DC's Super Sons: The Robin/Superboy Comic We Need

Super Sons Robin Superboy Comic

NOTE: This article contains SPOILERS for Super Sons #1


They may have existed or been stars of their own comics before the arrival of the DC Rebirth, but there's no doubt the return to the heart of DC's best known character will benefit Damian Wayne and Jonathan Kent. Otherwise known as Robin and Superboy, the two young heroes have teamed up to give their respective fathers some significant headaches - as a result, bringing the two closer together (after all, this Superman is the older, pre-New 52 version, not the one Batman befriended and trusted). But that was all an appetizer to the main course: a comic of their very own.

After being delayed into 2017, DC's Super Sons has finally arrived, pitting the two friends (frenemies?) together as each tries to follow in their father's footsteps. Needless to say, the first issue from writer Peter J. Tomasi and artists Jorge Jimenez and Alejandro Sanchez is the kind of first chapter guaranteed to raise the hopes of devoted Batman or Superman fans. As the heroes deal with seriously dark times in the comics and on the big screen, there's only so much that Robin and Superboy can take seriously - and after one issue, we're still waiting for the first such threat.

Damian Wayne, Master of Disguise

It shouldn't be lost on any prospective readers that Tomasi takes full advantage of both Damian and Jonathan's ability to present the attributes and motivations of their fathers to their most ridiculous extremes. Where Jonathan Kent is quite literally a shrunken version of Clark Kent, glasses and all, he fails to stop bullying on his school bus about as effectively as Clark Kent could (without donning his cape, obviously). By contrast, Damian Wayne shows he's the Dark Knight's most extreme caricature by... well, disguising himself as an elderly man to replace the regular bus driver, thereby keeping an eye on Earth's newest alien resident.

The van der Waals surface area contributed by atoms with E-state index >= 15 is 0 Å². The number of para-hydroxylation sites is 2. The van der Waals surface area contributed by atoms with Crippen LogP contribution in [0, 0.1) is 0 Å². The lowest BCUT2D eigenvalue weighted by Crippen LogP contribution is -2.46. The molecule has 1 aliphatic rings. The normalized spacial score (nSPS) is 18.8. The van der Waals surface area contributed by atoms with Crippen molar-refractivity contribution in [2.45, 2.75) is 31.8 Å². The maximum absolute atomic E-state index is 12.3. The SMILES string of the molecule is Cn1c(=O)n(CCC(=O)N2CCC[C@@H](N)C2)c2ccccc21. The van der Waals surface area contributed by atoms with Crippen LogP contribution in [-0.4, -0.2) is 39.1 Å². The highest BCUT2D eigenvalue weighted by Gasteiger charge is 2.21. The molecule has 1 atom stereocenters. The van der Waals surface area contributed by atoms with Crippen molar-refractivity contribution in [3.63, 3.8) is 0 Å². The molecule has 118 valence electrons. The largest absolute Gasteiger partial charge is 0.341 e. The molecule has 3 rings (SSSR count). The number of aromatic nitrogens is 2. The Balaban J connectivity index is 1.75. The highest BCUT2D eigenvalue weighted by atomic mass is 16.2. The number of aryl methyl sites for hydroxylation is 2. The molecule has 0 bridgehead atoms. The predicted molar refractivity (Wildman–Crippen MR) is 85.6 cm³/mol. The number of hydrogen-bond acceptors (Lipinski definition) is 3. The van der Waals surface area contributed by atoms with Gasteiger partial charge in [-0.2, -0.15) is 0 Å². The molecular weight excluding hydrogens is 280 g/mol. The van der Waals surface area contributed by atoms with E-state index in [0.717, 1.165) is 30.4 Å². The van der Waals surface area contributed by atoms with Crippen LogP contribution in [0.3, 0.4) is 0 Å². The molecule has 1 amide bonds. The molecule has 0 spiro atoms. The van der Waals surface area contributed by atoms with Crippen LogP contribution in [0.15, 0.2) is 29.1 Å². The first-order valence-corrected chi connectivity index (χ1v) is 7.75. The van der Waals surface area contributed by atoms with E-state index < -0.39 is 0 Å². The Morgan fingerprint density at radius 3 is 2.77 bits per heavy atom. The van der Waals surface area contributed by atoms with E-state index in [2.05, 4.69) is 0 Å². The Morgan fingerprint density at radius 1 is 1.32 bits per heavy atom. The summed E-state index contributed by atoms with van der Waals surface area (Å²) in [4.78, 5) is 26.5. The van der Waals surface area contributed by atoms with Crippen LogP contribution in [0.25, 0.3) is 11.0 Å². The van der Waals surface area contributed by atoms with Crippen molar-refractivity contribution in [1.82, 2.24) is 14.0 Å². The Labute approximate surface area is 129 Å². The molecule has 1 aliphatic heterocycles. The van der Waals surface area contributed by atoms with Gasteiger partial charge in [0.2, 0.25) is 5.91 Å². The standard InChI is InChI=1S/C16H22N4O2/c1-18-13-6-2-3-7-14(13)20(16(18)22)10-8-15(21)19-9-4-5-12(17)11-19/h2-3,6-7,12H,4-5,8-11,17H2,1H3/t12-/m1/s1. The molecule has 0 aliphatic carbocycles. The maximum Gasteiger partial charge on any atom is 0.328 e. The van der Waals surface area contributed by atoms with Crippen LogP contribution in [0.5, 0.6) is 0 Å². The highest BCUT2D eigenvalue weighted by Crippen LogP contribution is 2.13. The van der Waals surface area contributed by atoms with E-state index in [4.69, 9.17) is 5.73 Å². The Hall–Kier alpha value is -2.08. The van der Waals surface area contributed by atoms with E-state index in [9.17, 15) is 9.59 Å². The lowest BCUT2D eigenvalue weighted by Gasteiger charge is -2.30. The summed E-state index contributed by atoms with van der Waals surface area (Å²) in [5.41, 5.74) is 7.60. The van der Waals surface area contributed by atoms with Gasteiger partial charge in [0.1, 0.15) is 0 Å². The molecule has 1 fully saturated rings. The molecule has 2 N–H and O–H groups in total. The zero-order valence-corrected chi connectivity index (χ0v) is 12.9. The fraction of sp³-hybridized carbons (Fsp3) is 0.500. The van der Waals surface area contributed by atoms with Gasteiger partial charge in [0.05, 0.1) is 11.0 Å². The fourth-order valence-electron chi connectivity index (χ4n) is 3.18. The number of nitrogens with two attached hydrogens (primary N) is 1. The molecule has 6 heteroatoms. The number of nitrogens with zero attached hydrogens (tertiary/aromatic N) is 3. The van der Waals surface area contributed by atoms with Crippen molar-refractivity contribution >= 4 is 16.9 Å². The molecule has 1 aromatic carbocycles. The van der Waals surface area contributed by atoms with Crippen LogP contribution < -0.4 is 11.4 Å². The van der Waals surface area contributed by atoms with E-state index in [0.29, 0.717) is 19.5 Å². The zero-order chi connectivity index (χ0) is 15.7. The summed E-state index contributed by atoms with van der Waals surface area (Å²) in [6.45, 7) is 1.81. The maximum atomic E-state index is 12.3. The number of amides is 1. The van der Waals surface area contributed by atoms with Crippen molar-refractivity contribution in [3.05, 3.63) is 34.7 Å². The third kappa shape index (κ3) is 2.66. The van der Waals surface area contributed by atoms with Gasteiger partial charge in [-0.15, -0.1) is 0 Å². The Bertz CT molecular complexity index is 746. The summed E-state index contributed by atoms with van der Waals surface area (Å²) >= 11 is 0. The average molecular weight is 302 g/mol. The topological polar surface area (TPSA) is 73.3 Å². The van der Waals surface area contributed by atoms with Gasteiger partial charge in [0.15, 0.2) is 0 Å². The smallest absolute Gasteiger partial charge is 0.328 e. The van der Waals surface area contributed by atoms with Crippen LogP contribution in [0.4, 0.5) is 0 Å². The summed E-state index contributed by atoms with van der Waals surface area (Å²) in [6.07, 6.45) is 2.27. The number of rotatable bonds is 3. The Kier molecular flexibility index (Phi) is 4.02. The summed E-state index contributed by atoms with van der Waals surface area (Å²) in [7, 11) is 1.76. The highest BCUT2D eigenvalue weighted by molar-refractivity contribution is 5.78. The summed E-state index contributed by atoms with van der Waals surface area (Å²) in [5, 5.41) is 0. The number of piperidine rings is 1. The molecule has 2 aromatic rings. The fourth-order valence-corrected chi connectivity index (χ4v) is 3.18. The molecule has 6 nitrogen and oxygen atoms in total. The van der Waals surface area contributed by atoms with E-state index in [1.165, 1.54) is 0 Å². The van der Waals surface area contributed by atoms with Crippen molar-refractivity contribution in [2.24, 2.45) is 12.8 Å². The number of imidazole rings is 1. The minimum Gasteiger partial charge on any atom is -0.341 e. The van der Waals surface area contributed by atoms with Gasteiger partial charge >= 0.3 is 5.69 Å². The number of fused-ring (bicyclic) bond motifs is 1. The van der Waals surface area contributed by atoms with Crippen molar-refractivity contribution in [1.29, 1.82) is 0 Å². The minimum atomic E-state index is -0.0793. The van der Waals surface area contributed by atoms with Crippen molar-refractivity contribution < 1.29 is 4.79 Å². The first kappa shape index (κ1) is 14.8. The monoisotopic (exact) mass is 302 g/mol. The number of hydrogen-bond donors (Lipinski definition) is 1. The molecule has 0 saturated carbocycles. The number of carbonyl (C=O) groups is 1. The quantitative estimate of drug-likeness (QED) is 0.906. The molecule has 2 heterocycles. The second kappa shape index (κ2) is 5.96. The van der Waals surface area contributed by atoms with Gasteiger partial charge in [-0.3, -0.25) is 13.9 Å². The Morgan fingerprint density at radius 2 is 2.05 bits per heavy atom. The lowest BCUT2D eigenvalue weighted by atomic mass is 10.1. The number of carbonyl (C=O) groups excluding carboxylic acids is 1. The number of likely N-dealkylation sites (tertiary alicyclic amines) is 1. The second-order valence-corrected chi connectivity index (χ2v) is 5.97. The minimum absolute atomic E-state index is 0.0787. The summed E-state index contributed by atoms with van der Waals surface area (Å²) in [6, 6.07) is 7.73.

That gives a fairly accurate sense of where the bar is set by both writer and artists (with Damian also revealing that he posed as a substitute teacher for one of Jonathan's classes, as well). It's a moment fit for a single-panel comic strip, but there's more below the surface. Where Jonathan struggles to keep his powers in check, refusing to unleash his full power on the aforementioned bullies during a snowball fight, Damian Wayne has no such reservation (nor such experiences with schoolyard bullies), making the crushing blow of a boulder-sized snowball all the more satisfying.

Anyone who has picked up a comic starring Damian Wayne knows that his attitude and scorn for all mankind is only as endearing or entertaining as the writer makes it, and Tomasi has already shown a unique grasp of this post-Rebirth balance of humor. And as always, the two miniature versions of the big blue Boy Scout and Dark Knight have their different paths and personalities anchored in very real emotion - as evidenced by the time spent with their fathers.

Sons of (Very) Different Fathers

In just a handful of panels, Tomasi and Jimenez make it difficult to not feel for Damian, since, when you think about it, having Batman for a father might actually be a lonely existence (Alfred excepted). Having been born of the world's greatest detective and one of the world's deadliest women, Damian was born and groomed for a life of ninja killing. But in the resetting of Rebirth, has found a new path with the Teen Titans. While this is a classic case of a single character occupying more than one book, the same elements are there in Damian across the DCU: he's lonely, but would never admit it. He needs friends, but would never allow himself to need anything... and he seems to like Jonathan, all claims to the contrary.